Five years ago in September, most of us watched events unfold via the detached perspective of television news feeds, with the familiar, paternal presences of Peter Jennings, Dan Rather, and Tom Brokaw as guides. Here, Greengrass takes us into the heart of the maelstrom, collapsing the distance between the audience and the event. Greengrass' style is that of a "you are there" documentary with hand-held cameras providing the necessary immediacy. There is minimal incidental music, and what there is, is used sparingly and effectively. Little known actors are employed, reducing the likelihood that a familiar face will interfere with character identification. (In fact, in the case of some of the on-the-ground officials appearing in the film, the individuals play themselves.)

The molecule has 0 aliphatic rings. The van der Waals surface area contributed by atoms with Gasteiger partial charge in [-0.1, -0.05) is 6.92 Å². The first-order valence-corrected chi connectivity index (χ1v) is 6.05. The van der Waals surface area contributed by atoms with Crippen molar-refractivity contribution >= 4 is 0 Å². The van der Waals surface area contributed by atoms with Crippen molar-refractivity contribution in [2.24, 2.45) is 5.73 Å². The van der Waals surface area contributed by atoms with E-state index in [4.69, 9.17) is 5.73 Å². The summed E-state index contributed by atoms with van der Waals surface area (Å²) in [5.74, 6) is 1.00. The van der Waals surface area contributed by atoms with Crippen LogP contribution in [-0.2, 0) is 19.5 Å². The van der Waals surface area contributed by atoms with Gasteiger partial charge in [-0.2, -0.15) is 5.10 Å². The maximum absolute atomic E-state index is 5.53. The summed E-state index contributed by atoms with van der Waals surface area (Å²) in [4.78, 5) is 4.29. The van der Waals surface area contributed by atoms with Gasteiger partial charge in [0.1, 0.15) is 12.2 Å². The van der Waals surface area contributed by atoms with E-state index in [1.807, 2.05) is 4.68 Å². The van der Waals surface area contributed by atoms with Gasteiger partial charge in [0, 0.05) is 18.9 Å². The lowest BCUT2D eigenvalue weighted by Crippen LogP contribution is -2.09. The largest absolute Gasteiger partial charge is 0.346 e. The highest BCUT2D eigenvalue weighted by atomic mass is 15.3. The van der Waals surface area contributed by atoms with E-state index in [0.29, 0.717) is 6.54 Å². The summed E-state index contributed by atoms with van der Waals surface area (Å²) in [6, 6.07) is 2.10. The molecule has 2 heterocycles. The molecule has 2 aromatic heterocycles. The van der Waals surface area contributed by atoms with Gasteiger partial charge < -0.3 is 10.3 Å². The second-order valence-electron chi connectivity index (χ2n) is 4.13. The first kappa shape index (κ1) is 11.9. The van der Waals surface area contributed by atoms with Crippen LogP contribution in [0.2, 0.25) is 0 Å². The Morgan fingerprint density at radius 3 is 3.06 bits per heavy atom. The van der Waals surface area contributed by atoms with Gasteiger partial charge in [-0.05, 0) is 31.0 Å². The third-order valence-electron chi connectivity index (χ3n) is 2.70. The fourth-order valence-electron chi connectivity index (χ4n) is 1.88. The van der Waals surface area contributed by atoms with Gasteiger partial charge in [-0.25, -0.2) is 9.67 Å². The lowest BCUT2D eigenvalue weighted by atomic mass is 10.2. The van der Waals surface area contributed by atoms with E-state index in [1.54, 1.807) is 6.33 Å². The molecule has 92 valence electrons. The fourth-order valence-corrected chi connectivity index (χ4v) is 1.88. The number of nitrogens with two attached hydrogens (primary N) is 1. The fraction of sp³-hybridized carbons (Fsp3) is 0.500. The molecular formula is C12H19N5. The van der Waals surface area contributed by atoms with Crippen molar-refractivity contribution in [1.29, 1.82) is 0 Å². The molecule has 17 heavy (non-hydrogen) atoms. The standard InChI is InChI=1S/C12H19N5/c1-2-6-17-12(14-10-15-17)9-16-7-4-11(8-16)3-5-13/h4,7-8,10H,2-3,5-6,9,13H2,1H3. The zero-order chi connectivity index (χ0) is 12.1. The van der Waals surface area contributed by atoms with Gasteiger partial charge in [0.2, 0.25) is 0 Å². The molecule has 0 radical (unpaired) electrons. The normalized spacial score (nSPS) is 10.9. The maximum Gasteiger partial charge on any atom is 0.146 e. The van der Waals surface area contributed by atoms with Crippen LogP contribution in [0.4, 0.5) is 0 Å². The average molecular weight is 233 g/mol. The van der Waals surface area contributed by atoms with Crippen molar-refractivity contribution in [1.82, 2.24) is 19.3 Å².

Greengrass uses a two-pronged approach to the events of the morning of September 11. With things unfolding in near real-time, there is plenty of "dead space" that needs to be filled as passengers board the flight, the plane waits its turn to use the runway, and the aircraft climbs to cruising altitude. United 93 fills this space not through flashbacks or other "character building" exercises, but by taking us to FAA headquarters; air traffic control centers in Boston, New York, and Cleveland; and NORAD. Through the eyes of the people working in these locations, we see the situations of the morning develop, and understand the confusion, miscommunication, and misinformation that resulted in civilian and military paralysis. When FAA manager Ben Sliney finally makes the determination to close off U.S. airspace, most viewers will breathe a sigh of relief.